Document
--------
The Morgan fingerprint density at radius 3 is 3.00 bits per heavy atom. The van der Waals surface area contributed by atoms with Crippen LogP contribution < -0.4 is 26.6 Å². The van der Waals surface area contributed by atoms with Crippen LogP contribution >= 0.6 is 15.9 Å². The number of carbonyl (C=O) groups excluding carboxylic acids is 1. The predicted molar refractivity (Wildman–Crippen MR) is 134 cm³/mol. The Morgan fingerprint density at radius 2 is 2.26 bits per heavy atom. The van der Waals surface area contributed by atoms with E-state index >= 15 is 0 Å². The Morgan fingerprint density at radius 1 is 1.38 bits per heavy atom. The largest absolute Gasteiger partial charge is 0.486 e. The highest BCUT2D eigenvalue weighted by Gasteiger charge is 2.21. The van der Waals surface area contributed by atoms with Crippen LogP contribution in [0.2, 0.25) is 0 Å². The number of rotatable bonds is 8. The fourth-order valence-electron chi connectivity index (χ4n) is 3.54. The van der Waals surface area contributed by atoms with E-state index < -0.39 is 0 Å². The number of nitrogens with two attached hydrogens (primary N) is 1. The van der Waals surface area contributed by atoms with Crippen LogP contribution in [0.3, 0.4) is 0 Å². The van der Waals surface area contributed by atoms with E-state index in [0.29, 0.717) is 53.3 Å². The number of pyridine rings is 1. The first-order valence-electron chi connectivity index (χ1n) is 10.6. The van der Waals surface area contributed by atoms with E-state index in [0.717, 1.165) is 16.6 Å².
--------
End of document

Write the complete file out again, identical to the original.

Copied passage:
The Morgan fingerprint density at radius 3 is 3.00 bits per heavy atom. The van der Waals surface area contributed by atoms with Crippen LogP contribution < -0.4 is 26.6 Å². The van der Waals surface area contributed by atoms with Crippen LogP contribution >= 0.6 is 15.9 Å². The number of carbonyl (C=O) groups excluding carboxylic acids is 1. The predicted molar refractivity (Wildman–Crippen MR) is 134 cm³/mol. The Morgan fingerprint density at radius 2 is 2.26 bits per heavy atom. The van der Waals surface area contributed by atoms with E-state index >= 15 is 0 Å². The Morgan fingerprint density at radius 1 is 1.38 bits per heavy atom. The largest absolute Gasteiger partial charge is 0.486 e. The highest BCUT2D eigenvalue weighted by Gasteiger charge is 2.21. The van der Waals surface area contributed by atoms with Crippen LogP contribution in [0.2, 0.25) is 0 Å². The number of rotatable bonds is 8. The fourth-order valence-electron chi connectivity index (χ4n) is 3.54. The van der Waals surface area contributed by atoms with E-state index < -0.39 is 0 Å². The number of nitrogens with two attached hydrogens (primary N) is 1. The van der Waals surface area contributed by atoms with Crippen LogP contribution in [0.3, 0.4) is 0 Å². The van der Waals surface area contributed by atoms with E-state index in [0.29, 0.717) is 53.3 Å². The number of pyridine rings is 1. The first-order valence-electron chi connectivity index (χ1n) is 10.6. The van der Waals surface area contributed by atoms with E-state index in [0.717, 1.165) is 16.6 Å².